Why Are Animals Dying by the Hundreds in a Florida Estuary?

Written by on June 24, 2013 in Marine Life
A brown pelican at the Indian River Lagoon, Florida.

A brown pelican at the Indian River Lagoon, Florida. Photo credit: Andrea Westmoreland via photopin cc.

Daily Summary

Florida lagoon is an animal ‘mass murder mystery’

Indian River Lagoon in Florida is one of the most biologically diverse estuaries in North America, with over 600 species of fish and more than 300 kinds of birds. Unfortunately, this 156 mile stretch of water has become the site of a “mass murder mystery” as 46 dolphins, 111 manatees and 300 pelicans have died over the last year. Biologists have examined every dead manatee but and found that they all abruptly became sick and drowned. The pelicans and dolphins were all emaciated but no definitive cause has been found. Theories range from nutrient pollution to climate change.

Improved Tuna Management Embraced in Eastern Pacific, but IATTC Rejects Action on Sharks and Illegal Fishing

At the 85th annual meeting, the Inter-American Tropical Tuna Commission (IATTC) agreed to limit catches of severely overfished Pacific bluefin tuna and to strengthen management of the controversial fish aggregating devices (FADs) in the eastern Pacific. The Commission also banned the intentional setting of tuna purse seine nets around whale sharks. Unfortunately, no action was taken on pirate fishing or shark management. Check out this summary from Pew for more highs and lows at the meeting.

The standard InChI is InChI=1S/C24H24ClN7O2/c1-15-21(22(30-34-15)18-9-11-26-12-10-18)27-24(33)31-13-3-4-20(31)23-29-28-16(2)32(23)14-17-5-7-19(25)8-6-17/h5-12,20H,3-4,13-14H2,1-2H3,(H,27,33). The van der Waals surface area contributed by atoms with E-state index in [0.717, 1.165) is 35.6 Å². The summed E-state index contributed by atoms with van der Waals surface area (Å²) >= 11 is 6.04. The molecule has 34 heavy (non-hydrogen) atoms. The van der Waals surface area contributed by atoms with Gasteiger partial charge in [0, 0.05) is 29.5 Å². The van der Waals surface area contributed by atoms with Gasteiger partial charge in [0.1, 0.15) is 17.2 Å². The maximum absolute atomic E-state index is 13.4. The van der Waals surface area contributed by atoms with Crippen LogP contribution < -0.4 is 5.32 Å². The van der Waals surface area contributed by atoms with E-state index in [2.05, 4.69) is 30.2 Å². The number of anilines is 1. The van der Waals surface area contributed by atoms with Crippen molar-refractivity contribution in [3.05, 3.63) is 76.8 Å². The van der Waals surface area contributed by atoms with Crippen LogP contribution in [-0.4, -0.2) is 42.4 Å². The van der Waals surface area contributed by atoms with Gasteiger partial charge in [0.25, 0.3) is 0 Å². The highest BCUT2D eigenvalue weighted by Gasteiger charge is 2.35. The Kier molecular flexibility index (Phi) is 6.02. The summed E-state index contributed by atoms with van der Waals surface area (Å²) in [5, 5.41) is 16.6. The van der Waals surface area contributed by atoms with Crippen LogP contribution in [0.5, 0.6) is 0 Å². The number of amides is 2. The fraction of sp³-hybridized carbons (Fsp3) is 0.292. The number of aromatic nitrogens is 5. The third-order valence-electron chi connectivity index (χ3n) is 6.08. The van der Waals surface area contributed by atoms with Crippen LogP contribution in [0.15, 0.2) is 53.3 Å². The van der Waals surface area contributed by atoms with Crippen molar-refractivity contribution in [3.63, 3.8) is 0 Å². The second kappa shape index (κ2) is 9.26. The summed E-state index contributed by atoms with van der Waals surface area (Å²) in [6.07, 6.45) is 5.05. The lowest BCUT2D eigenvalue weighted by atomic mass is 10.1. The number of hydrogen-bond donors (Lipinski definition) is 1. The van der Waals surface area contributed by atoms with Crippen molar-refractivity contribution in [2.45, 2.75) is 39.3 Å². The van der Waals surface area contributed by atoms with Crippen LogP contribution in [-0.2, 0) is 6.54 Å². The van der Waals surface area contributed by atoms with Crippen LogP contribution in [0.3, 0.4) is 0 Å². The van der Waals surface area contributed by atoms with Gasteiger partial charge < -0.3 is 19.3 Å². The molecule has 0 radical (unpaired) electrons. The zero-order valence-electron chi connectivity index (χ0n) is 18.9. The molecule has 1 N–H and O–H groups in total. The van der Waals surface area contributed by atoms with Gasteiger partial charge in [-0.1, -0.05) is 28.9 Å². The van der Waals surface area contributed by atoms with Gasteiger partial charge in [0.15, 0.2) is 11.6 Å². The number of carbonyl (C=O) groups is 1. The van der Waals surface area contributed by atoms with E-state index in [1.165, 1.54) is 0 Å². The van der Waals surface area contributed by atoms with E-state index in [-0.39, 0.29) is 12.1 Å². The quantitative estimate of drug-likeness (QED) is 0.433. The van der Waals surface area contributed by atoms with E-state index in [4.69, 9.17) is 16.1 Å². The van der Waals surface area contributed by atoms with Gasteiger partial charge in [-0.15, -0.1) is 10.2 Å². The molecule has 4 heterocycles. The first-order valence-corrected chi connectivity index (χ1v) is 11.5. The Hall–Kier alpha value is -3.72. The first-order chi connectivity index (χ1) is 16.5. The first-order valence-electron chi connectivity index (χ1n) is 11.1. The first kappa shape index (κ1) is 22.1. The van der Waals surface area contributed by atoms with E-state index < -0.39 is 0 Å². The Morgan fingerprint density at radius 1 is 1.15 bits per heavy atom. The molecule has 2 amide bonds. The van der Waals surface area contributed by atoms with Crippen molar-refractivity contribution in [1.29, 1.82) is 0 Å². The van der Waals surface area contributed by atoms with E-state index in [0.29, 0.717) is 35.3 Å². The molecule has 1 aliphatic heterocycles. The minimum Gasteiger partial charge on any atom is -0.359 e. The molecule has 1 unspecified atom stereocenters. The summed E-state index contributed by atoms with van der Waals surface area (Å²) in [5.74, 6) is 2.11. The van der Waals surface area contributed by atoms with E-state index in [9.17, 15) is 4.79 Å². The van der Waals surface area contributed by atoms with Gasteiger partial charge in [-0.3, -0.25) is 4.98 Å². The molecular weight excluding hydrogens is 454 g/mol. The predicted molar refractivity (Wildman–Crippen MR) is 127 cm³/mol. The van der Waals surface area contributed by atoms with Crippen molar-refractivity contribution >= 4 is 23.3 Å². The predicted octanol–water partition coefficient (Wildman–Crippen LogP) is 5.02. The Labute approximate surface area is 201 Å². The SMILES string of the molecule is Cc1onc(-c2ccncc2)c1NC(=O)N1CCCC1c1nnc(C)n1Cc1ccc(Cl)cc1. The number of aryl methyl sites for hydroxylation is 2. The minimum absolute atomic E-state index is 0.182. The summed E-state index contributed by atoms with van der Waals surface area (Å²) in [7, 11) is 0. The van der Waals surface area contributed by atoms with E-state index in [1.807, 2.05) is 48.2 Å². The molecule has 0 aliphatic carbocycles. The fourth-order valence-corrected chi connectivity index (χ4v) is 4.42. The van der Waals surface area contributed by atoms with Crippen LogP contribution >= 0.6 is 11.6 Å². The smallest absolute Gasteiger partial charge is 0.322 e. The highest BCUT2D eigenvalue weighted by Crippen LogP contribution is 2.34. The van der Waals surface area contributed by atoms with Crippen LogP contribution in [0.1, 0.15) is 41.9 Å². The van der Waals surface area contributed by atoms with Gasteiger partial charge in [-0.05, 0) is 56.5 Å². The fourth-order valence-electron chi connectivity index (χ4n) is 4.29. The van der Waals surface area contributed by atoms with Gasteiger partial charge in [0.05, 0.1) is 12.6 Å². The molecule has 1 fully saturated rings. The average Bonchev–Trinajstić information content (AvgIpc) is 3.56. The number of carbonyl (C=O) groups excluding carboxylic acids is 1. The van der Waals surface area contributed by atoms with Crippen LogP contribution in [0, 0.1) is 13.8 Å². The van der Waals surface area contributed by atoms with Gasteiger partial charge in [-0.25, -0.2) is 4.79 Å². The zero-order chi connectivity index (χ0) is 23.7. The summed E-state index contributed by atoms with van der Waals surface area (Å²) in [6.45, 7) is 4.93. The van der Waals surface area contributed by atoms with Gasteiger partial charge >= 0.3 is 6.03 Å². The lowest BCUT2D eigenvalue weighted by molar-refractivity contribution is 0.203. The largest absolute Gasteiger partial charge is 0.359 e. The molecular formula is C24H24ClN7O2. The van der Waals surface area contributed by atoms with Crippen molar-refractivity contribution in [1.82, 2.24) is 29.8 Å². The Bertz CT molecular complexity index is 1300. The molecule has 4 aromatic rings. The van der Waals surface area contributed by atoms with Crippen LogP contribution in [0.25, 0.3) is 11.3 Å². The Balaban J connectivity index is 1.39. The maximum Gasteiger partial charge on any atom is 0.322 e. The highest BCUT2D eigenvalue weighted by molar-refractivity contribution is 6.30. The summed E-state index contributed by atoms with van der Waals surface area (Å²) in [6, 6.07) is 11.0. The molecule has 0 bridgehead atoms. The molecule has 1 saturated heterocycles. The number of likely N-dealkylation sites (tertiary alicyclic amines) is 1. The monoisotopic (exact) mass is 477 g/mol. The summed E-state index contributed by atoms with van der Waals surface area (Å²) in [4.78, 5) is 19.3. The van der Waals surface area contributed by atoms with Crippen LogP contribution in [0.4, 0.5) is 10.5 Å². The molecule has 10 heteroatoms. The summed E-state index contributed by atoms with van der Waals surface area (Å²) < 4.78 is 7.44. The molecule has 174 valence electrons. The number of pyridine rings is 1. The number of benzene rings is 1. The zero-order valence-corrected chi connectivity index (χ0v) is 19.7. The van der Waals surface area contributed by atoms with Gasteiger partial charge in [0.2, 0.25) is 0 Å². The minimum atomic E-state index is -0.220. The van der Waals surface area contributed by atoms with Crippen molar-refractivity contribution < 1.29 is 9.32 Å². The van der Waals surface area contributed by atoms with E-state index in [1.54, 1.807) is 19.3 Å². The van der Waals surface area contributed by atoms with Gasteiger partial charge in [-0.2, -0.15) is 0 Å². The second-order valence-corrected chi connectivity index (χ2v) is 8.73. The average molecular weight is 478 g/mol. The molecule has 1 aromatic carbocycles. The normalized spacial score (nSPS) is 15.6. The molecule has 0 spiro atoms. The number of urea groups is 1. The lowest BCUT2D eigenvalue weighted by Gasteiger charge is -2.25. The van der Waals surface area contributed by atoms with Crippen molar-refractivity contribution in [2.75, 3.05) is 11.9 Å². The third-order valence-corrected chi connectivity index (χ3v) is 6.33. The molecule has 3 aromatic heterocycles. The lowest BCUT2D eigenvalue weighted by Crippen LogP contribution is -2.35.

Why Are Coral Reefs Important?

Coral reefs around the world are threatened by human activity and many face a grim future. But why is it so important to protect coral reefs? They provide food for humans, they protect land and they are one of the most diverse ecosystems on the earth. Check out this blog post from Nature to read about other reasons why we should all care about coral reefs.

Copyright © 2013 by Marine Science Today, a publication of Marine Science Today LLC.

About the Author

About the Author: Emily Tripp is the Publisher and Editor of MarineScienceToday.com. She holds marine science and biology degrees from the University of Miami's Rosenstiel School of Marine and Atmospheric Science and a Master of Advanced Studies degree in Marine Biodiversity and Conservation from Scripps Institution of Oceanography. When she's not writing about marine science, she's probably running around outside or playing with her dog. .


If you enjoyed this article, subscribe now to receive more just like it.

Subscribe via RSS Feed Find MST on Instagram Connect with MST on Google Plus

Comments are closed.